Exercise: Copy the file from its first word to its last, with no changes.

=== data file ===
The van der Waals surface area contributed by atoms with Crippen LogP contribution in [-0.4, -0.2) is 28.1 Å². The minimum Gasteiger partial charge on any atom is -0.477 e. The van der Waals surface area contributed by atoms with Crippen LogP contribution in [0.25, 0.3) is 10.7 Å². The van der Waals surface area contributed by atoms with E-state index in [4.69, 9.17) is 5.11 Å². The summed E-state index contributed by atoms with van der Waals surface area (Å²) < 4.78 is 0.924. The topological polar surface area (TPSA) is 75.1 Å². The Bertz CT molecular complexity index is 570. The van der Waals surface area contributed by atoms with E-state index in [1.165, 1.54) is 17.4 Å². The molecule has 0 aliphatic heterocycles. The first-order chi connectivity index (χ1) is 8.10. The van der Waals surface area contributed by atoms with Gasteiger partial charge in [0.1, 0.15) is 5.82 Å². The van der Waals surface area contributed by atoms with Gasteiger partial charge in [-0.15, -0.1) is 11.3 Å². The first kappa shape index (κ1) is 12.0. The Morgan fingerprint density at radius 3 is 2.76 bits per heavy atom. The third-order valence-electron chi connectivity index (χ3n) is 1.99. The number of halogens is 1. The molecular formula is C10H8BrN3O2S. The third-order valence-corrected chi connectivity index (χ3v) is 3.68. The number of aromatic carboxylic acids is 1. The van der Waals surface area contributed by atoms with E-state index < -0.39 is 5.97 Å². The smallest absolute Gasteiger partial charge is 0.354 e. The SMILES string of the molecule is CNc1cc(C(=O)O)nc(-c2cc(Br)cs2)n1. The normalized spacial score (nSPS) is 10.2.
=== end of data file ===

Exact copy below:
The van der Waals surface area contributed by atoms with Crippen LogP contribution in [-0.4, -0.2) is 28.1 Å². The minimum Gasteiger partial charge on any atom is -0.477 e. The van der Waals surface area contributed by atoms with Crippen LogP contribution in [0.25, 0.3) is 10.7 Å². The van der Waals surface area contributed by atoms with E-state index in [4.69, 9.17) is 5.11 Å². The summed E-state index contributed by atoms with van der Waals surface area (Å²) < 4.78 is 0.924. The topological polar surface area (TPSA) is 75.1 Å². The Bertz CT molecular complexity index is 570. The van der Waals surface area contributed by atoms with E-state index in [1.165, 1.54) is 17.4 Å². The molecule has 0 aliphatic heterocycles. The first-order chi connectivity index (χ1) is 8.10. The van der Waals surface area contributed by atoms with Gasteiger partial charge in [0.1, 0.15) is 5.82 Å². The van der Waals surface area contributed by atoms with Gasteiger partial charge in [-0.15, -0.1) is 11.3 Å². The first kappa shape index (κ1) is 12.0. The Morgan fingerprint density at radius 3 is 2.76 bits per heavy atom. The third-order valence-electron chi connectivity index (χ3n) is 1.99. The number of halogens is 1. The molecular formula is C10H8BrN3O2S. The third-order valence-corrected chi connectivity index (χ3v) is 3.68. The number of aromatic carboxylic acids is 1. The van der Waals surface area contributed by atoms with E-state index < -0.39 is 5.97 Å². The smallest absolute Gasteiger partial charge is 0.354 e. The SMILES string of the molecule is CNc1cc(C(=O)O)nc(-c2cc(Br)cs2)n1. The normalized spacial score (nSPS) is 10.2.